First World War centenary: Community musical Paper Planes is a joy to watch and triumphantly celebrates the life of Sutton’s Farm pilot William Leefe Robinson
PUBLISHED: 18:28 31 July 2014 | UPDATED: 18:47 31 July 2014
Mark Sepple 2014 submitted by Queen's theatre July 2014
“We are humans in the wrong time.” This sentiment portraying the loss and heartbreak incurred by the First World War is a central theme in Queen’s Theatre’s spectacular Paper Planes, which tells the life story of Sutton’s Farm aerodrome pilot William Leefe Robinson.
The community musical begins with Robinson’s childhood as a naughty schoolboy and then as a student at St Bees School in Cumbria, where he, his brother Harold and their friends are a band of brothers in their Seagull Club.
But the young men are separated when they enlist for the war, with Robinson becoming a pilot.
The musical really gets into its stride here, with Robinson’s friendship with fellow pilots Frederick Sowrey and Wulstan Tempest touching and entertaining.
But the show jumps between highs and lows, with the palpable frustration of the pilots at the Zeppelins’ domination of the skies, their ecstasy when Robinson is the first British pilot to shoot one down and Robinson’s horror at being a prisoner of war.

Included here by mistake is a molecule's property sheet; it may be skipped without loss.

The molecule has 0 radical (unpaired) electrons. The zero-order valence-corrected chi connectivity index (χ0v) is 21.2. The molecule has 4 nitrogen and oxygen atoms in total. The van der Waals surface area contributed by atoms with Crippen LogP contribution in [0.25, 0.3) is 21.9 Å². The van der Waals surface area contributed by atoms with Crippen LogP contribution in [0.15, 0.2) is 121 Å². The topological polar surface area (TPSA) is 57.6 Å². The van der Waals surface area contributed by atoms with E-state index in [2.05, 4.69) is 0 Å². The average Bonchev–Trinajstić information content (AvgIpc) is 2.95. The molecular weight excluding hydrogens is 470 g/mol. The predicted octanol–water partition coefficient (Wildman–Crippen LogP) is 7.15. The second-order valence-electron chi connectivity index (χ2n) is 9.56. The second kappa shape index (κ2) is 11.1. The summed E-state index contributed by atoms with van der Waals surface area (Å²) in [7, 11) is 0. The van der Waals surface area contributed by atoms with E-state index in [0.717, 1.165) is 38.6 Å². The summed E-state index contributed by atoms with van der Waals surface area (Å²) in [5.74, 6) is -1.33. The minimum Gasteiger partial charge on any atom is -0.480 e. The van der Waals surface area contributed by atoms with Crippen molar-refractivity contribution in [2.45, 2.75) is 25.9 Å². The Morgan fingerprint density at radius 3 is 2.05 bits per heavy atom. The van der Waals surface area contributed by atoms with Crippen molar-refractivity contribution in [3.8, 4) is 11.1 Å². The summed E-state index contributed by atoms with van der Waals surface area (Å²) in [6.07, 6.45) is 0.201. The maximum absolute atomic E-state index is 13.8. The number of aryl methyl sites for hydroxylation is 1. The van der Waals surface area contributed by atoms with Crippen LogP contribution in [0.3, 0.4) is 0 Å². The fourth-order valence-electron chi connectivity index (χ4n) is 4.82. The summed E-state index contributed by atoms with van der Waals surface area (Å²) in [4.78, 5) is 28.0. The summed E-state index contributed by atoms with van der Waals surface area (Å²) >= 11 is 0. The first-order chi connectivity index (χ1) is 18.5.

There are also some highly-charged emotive moments, such as when the pilot’s old friends come back to haunt him, singing as they fall dead one by one.
A fictional romance between Robinson and an East End girl is great fun and every song is engaging and brilliantly performed.
The 65 cast members, residents aged between seven and 80, are enthusiastic and talented and the homemade props are brilliantly executed.
The final scenes return to the theme of loss, with Robinson’s indomitable spirit finally put down when he contracts the deadly Spanish influenza.
Paper Planes is a joy to watch and perfectly commemorates hero Robinson and the centenary of the First World War.
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